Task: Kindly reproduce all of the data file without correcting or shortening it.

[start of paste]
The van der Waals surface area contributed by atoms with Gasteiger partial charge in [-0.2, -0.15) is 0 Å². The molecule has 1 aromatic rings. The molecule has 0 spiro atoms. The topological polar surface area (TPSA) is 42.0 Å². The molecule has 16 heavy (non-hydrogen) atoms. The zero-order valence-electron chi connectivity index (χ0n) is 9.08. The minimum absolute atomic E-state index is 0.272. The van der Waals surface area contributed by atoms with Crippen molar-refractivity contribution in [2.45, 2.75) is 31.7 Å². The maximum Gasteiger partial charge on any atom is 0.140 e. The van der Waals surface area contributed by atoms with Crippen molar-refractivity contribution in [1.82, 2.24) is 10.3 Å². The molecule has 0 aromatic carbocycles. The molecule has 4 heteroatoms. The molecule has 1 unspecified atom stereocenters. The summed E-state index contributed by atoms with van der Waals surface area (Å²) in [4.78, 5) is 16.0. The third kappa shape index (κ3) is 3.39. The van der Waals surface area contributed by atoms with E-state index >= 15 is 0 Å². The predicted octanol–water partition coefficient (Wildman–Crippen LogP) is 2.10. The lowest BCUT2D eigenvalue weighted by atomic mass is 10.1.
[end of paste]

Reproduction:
The van der Waals surface area contributed by atoms with Gasteiger partial charge in [-0.2, -0.15) is 0 Å². The molecule has 1 aromatic rings. The molecule has 0 spiro atoms. The topological polar surface area (TPSA) is 42.0 Å². The molecule has 16 heavy (non-hydrogen) atoms. The zero-order valence-electron chi connectivity index (χ0n) is 9.08. The minimum absolute atomic E-state index is 0.272. The van der Waals surface area contributed by atoms with Crippen molar-refractivity contribution in [2.45, 2.75) is 31.7 Å². The maximum Gasteiger partial charge on any atom is 0.140 e. The van der Waals surface area contributed by atoms with Crippen molar-refractivity contribution in [1.82, 2.24) is 10.3 Å². The molecule has 0 aromatic carbocycles. The molecule has 4 heteroatoms. The molecule has 1 unspecified atom stereocenters. The summed E-state index contributed by atoms with van der Waals surface area (Å²) in [4.78, 5) is 16.0. The third kappa shape index (κ3) is 3.39. The van der Waals surface area contributed by atoms with E-state index >= 15 is 0 Å². The predicted octanol–water partition coefficient (Wildman–Crippen LogP) is 2.10. The lowest BCUT2D eigenvalue weighted by atomic mass is 10.1.